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dc.contributor.authorDewart, Leslie
dc.date.accessioned2021-09-07T19:31:28Z
dc.date.available2021-09-07T19:31:28Z
dc.date.issued1972-01-01
dc.identifier.urihttp://hdl.handle.net/20.500.12648/3192
dc.description.abstractThroughout much of the history of western philosophy, philosophers have assumed that speech is an outward sign of an inner, mental experience. However, in recent times, this assumption has been replaced by a growing realization that language plays a more active role in shaping our experience of reality. This realization opens up the possibility of a resolution of the apparent conflict between science and religion, through a transformation of the language that we use in relating to reality.
dc.subjectPhilosophy Of Religion
dc.subjectPhilosophy Of Language
dc.subjectScience And Religion
dc.titleLanguage and Religion
dc.typearticle
refterms.dateFOA2021-09-07T19:31:28Z
dc.description.institutionSUNY Brockport
dc.source.peerreviewedTRUE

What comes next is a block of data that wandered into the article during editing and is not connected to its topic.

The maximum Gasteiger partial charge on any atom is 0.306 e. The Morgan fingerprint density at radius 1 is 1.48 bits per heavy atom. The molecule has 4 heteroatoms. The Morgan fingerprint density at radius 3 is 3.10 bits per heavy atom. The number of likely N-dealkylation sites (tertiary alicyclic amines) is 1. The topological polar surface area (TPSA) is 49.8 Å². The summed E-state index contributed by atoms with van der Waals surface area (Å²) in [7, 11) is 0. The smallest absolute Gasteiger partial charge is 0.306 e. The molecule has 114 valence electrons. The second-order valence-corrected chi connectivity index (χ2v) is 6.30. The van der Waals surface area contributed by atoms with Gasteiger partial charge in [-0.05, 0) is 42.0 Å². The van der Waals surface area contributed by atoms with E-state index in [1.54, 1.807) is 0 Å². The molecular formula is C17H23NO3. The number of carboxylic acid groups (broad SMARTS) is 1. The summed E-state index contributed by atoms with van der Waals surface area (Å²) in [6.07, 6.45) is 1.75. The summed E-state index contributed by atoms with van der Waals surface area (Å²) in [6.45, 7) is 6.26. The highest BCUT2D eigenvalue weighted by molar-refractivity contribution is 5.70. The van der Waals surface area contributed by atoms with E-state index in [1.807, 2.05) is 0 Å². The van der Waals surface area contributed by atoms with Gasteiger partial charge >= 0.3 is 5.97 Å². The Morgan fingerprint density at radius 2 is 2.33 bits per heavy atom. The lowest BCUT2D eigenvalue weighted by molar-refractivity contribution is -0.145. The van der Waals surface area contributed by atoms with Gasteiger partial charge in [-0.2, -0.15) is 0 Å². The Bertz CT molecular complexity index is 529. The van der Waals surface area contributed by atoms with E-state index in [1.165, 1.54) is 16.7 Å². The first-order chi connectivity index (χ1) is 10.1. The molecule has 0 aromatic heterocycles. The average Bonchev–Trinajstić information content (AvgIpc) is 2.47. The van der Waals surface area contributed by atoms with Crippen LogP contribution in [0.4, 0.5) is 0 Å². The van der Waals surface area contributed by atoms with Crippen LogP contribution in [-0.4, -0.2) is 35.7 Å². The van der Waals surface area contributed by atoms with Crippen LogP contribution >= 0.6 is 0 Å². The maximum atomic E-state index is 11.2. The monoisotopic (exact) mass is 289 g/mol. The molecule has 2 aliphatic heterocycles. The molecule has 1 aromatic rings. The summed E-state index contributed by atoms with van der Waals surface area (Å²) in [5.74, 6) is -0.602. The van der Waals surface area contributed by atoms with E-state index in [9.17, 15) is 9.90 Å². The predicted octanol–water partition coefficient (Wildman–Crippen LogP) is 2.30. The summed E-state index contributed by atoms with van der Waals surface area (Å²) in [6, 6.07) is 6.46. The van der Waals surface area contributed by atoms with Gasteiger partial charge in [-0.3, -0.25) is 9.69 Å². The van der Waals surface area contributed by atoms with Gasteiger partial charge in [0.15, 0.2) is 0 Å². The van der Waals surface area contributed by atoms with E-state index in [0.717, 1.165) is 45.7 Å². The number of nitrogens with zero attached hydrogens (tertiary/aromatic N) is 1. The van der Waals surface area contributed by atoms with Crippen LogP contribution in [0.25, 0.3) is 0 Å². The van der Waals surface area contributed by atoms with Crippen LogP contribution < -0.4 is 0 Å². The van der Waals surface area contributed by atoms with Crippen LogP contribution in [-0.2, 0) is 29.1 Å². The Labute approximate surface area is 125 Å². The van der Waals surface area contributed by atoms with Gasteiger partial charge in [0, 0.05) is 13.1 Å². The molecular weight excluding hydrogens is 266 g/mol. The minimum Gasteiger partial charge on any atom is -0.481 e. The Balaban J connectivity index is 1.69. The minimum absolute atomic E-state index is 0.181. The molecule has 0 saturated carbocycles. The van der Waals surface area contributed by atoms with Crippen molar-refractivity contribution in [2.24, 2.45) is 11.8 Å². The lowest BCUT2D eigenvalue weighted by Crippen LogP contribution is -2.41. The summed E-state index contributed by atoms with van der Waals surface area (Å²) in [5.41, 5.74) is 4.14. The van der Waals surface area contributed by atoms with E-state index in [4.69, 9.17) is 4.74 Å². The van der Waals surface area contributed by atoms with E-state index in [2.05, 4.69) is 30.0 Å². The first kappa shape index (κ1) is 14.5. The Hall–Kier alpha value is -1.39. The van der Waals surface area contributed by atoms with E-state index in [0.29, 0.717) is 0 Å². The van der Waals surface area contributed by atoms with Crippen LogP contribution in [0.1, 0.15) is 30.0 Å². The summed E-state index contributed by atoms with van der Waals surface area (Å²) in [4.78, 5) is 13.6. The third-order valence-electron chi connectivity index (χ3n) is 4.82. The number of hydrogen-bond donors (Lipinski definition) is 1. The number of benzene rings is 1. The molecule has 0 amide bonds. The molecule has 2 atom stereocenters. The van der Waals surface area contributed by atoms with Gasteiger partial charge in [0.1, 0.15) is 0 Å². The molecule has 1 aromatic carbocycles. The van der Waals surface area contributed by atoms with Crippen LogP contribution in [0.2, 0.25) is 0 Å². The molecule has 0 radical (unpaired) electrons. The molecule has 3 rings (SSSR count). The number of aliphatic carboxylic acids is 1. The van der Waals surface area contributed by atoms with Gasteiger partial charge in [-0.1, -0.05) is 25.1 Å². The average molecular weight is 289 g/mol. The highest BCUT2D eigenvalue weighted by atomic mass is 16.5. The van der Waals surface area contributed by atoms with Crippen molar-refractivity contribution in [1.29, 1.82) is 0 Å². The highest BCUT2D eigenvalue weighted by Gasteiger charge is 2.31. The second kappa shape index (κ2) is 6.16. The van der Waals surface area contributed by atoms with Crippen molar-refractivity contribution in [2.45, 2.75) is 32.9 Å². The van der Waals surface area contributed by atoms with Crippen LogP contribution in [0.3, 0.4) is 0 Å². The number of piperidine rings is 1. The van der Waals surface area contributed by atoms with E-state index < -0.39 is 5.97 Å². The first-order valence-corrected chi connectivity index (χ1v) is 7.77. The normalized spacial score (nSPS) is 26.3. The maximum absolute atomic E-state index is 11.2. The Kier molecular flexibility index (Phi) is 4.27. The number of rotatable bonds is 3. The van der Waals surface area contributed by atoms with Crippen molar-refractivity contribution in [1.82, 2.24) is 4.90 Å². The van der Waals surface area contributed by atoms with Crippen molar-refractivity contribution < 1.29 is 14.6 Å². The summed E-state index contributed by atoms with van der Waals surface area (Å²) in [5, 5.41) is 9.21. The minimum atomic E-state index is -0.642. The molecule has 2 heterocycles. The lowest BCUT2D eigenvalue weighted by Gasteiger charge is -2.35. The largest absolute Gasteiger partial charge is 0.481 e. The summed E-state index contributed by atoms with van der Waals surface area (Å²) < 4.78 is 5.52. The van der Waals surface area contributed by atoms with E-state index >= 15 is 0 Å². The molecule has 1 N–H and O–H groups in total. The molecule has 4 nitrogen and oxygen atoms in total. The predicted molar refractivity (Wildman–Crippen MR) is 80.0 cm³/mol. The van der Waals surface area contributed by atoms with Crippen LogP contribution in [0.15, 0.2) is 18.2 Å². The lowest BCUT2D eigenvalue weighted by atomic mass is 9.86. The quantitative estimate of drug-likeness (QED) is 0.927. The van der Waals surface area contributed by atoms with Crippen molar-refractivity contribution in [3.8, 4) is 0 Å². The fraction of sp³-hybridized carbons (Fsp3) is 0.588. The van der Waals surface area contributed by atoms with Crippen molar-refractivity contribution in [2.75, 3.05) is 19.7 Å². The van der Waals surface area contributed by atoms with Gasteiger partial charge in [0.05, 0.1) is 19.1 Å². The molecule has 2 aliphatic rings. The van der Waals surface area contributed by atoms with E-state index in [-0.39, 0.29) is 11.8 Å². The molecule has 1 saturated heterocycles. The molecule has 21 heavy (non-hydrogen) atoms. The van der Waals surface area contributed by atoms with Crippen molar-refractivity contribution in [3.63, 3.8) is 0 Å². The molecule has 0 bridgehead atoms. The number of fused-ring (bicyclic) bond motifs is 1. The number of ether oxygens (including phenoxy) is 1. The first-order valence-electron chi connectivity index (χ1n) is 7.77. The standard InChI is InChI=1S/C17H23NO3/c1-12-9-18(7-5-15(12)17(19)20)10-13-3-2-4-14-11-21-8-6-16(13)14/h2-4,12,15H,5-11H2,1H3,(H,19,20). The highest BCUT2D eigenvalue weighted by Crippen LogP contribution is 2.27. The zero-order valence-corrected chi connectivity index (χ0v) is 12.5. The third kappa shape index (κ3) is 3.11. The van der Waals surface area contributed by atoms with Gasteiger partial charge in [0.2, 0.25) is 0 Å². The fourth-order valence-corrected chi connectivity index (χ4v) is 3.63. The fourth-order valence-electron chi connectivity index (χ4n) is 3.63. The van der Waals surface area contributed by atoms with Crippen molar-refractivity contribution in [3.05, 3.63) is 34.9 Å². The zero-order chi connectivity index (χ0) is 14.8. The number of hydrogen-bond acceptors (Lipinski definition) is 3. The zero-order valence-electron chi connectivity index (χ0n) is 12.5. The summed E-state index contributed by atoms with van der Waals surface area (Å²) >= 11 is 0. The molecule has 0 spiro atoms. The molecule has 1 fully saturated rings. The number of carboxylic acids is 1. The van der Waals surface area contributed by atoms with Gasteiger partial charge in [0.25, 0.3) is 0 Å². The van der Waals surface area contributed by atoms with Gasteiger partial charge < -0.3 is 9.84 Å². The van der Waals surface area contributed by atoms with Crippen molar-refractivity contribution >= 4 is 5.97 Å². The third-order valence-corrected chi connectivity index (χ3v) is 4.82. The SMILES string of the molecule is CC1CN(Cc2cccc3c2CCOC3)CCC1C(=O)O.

dc.source.statuspublished
dc.description.publicationtitlePhilosophic Exchange
dc.contributor.organizationUniversity of Toronto
dc.languate.isoen_US


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  • Philosophic Exchange
    Philosophic Exchange is published by the Center for Philosophic Exchange, at the College at Brockport. The Center for Philosophic Exchange was founded by SUNY Chancellor Samuel Gould in 1969 to conduct a continuing program of philosophical inquiry, relating to both academic and public issues. Each year the Center hosts four speakers, and each speaker gives a public lecture that is intended for a general audience. These lectures are then published in this journal.

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